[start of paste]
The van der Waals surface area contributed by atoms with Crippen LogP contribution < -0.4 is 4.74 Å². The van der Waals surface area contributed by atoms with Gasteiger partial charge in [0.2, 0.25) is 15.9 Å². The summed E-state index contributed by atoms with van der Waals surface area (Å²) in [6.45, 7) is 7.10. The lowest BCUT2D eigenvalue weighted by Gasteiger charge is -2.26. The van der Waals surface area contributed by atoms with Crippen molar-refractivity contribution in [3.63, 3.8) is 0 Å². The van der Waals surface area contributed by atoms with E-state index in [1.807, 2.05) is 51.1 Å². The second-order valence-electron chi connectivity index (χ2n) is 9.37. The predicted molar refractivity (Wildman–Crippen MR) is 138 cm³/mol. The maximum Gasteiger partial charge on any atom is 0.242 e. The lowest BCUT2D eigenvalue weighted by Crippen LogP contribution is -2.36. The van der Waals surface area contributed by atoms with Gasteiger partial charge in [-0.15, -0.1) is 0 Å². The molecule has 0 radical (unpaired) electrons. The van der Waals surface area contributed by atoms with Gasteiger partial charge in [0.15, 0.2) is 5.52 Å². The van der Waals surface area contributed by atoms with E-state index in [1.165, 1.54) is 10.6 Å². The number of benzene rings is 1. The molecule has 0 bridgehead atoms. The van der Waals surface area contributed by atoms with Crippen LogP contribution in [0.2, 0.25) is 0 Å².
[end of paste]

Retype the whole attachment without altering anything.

The van der Waals surface area contributed by atoms with Crippen LogP contribution < -0.4 is 4.74 Å². The van der Waals surface area contributed by atoms with Gasteiger partial charge in [0.2, 0.25) is 15.9 Å². The summed E-state index contributed by atoms with van der Waals surface area (Å²) in [6.45, 7) is 7.10. The lowest BCUT2D eigenvalue weighted by Gasteiger charge is -2.26. The van der Waals surface area contributed by atoms with Crippen molar-refractivity contribution in [3.63, 3.8) is 0 Å². The van der Waals surface area contributed by atoms with E-state index in [1.807, 2.05) is 51.1 Å². The second-order valence-electron chi connectivity index (χ2n) is 9.37. The predicted molar refractivity (Wildman–Crippen MR) is 138 cm³/mol. The maximum Gasteiger partial charge on any atom is 0.242 e. The lowest BCUT2D eigenvalue weighted by Crippen LogP contribution is -2.36. The van der Waals surface area contributed by atoms with Gasteiger partial charge in [-0.15, -0.1) is 0 Å². The molecule has 0 radical (unpaired) electrons. The van der Waals surface area contributed by atoms with Gasteiger partial charge in [0.15, 0.2) is 5.52 Å². The van der Waals surface area contributed by atoms with E-state index in [1.165, 1.54) is 10.6 Å². The number of benzene rings is 1. The molecule has 0 bridgehead atoms. The van der Waals surface area contributed by atoms with Crippen LogP contribution in [0.2, 0.25) is 0 Å².